Alabama beach resorts posted record visitor spending on lodgings last year, bouncing back three years after Hurricane Ivan left widespread wreckage on the coast.
Tourism officials hope high gas prices and a slide in the national economy won't reverse those gains this year.
March heralds student spring break frolics and the kickoff of get-to-the-beach tourism.
Visitors driving to the Gulf Coast may notice that gasoline prices tend to bottom-out at the end of January, then start rising in March and peak on Memorial Day.
Last year, the average price for regular unleaded in Alabama was $2.05 at the end of January, soaring to $3.08 on Memorial Day. It was $2.91 in January, said AAA-Alabama spokesman Clay Ingram of Birmingham.
"We're starting a lot higher than last year," Ingram said.
Ingram said he's noticed that people start cutting back on spending when gas hits $3 a gallon.
Gulf Coast tourism officials count on people taking vacations to prop their feet up and toast quiet sunsets despite an uncertain economy.
Events scheduled for March and April in the region include sports tournaments (baseball, volleyball, softball, fishing), and concerts at The Wharf, an entertainment and shopping venue. Public beaches attract visitors at Gulf State Park, between Gulf Shores and Orange Beach, while live music, food and drink pulls in the crowds at the Flora-Bama Lounge on the Alabama-Florida border at Perdido Key, and at Lulu's, run by singer Jimmy Buffett's sister, Lucy, on the Intracoastal Waterway in Gulf Shores.
Spring is also a nice time of year for bird-watching at Bon Secour National Wildlife Refuge, Fort Morgan Historical Park and Fort Gaines at Dauphin Island. A bird-banding event is held at Fort Morgan March 29-April 11, and visitors are invited to watch as conservationists band migratory birds making landfall here from South and Central America.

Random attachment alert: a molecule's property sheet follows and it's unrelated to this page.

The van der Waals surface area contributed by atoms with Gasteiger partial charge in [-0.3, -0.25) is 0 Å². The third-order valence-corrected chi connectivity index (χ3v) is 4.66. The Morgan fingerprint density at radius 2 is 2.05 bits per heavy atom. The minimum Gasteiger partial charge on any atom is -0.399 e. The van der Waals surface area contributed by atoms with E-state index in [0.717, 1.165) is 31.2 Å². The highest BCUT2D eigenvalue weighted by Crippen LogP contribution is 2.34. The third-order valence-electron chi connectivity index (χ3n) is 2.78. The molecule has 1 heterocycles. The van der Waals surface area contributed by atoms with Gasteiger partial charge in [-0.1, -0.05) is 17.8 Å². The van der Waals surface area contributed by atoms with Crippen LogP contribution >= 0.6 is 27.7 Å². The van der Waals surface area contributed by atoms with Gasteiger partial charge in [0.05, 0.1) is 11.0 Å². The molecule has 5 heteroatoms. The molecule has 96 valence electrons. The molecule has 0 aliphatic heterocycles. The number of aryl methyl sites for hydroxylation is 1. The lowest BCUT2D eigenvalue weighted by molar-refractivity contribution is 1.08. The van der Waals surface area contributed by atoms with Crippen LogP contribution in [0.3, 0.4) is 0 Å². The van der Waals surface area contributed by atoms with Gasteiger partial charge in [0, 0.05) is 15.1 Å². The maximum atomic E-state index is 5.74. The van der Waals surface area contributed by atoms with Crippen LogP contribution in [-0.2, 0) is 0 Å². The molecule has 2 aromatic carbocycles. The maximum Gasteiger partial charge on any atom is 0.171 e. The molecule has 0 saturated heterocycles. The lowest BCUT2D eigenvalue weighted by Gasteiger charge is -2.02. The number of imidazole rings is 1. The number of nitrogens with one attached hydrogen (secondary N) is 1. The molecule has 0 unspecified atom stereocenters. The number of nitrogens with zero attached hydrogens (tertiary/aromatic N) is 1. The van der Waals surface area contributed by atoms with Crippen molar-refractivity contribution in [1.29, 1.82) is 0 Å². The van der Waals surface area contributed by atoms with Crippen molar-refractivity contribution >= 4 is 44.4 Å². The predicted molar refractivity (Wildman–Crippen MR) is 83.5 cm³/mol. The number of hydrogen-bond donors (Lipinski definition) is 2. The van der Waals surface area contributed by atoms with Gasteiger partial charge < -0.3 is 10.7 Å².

Winter tourism last year on the Alabama Gulf grew by 4.2 percent over 2006; spring increased nearly 18 percent; summer was up nearly 25 percent and fall increased 13 percent, according to figures released this week.
And there are more rooms to rent. Last year, cities on Baldwin County's coast opened 161 hotel rooms and 779 condo units, boosting the total number of lodging units to 15,263.
These beach resorts, drawing from surrounding states, could benefit from tourists who choose to vacation closer to home and avoid long drives into Florida, said Gulf Shores restaurant owner Eddie Spence.
"I feel that we are poised to have one of the biggest tourist seasons ever in spite of the bad economy," he said.
He added, "So many people have been closed in because of financial issues and weather that they are looking for some sunshine, beaches and water activity to let their body and minds relax."
Still, high gas prices cut into any budget.
The 2007 lodging and retail figures released this week reflected tourist activity at Orange Beach, Gulf Shores and Fort Morgan, all pummeled by Ivan in September of 2004 but mostly spared from the devastation suffered in Mississippi and Louisiana from Hurricane Katrina on Aug. 29, 2005.
Taxable lodging rentals for last year reached a record $237 million, up $39 million from 2006, according to data collected by the Alabama Gulf Coast Convention and Visitors Bureau.
But taxable retail sales — everything from groceries to building supplies to souvenir sales —finished the year at $627 million — down 1.8 percent — after fluctuating throughout 2007.
Herb Malone, president and CEO of the Alabama Gulf Coast Convention and Visitors Bureau, expects new retailers, particularly at Colonial Pinnacle and The Wharf, will boost retail sales this year.
Tourism officials say the previous lodgings record on the Alabama Gulf was set in 2004, when business was knocked out by Ivan in September.
"We saw good growth going into 2004, and we saw 2005 drop and 2006 start back up. Now we're well in excess of 2004. I think the storm mentality has pretty much gone away as it relates to our destinations," said Mike Foster, a spokesman for the convention and visitors bureau.
Boosting that optimism, last year's hurricane season also ended with no storm damage to the Alabama coast.
"Our goal for this year is a 10 percent increase for summer," Foster said.